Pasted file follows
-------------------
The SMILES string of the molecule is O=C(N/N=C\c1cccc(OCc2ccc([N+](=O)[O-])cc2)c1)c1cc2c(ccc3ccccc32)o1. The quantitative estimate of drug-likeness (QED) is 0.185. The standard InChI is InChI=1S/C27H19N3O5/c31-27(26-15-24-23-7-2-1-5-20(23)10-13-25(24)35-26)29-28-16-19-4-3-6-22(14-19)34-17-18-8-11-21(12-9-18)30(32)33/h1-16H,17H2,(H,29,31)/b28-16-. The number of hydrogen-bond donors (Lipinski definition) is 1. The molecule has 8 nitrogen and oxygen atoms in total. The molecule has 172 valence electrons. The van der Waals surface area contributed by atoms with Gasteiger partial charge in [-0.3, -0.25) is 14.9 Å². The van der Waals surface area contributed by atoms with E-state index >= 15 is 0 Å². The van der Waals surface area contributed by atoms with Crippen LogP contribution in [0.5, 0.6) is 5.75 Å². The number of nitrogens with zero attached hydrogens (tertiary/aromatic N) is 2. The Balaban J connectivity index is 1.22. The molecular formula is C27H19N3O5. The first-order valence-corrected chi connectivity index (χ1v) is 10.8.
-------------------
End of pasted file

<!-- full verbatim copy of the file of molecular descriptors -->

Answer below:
The SMILES string of the molecule is O=C(N/N=C\c1cccc(OCc2ccc([N+](=O)[O-])cc2)c1)c1cc2c(ccc3ccccc32)o1. The quantitative estimate of drug-likeness (QED) is 0.185. The standard InChI is InChI=1S/C27H19N3O5/c31-27(26-15-24-23-7-2-1-5-20(23)10-13-25(24)35-26)29-28-16-19-4-3-6-22(14-19)34-17-18-8-11-21(12-9-18)30(32)33/h1-16H,17H2,(H,29,31)/b28-16-. The number of hydrogen-bond donors (Lipinski definition) is 1. The molecule has 8 nitrogen and oxygen atoms in total. The molecule has 172 valence electrons. The van der Waals surface area contributed by atoms with Gasteiger partial charge in [-0.3, -0.25) is 14.9 Å². The van der Waals surface area contributed by atoms with E-state index >= 15 is 0 Å². The van der Waals surface area contributed by atoms with Crippen LogP contribution in [0.5, 0.6) is 5.75 Å². The number of nitrogens with zero attached hydrogens (tertiary/aromatic N) is 2. The Balaban J connectivity index is 1.22. The molecular formula is C27H19N3O5. The first-order valence-corrected chi connectivity index (χ1v) is 10.8.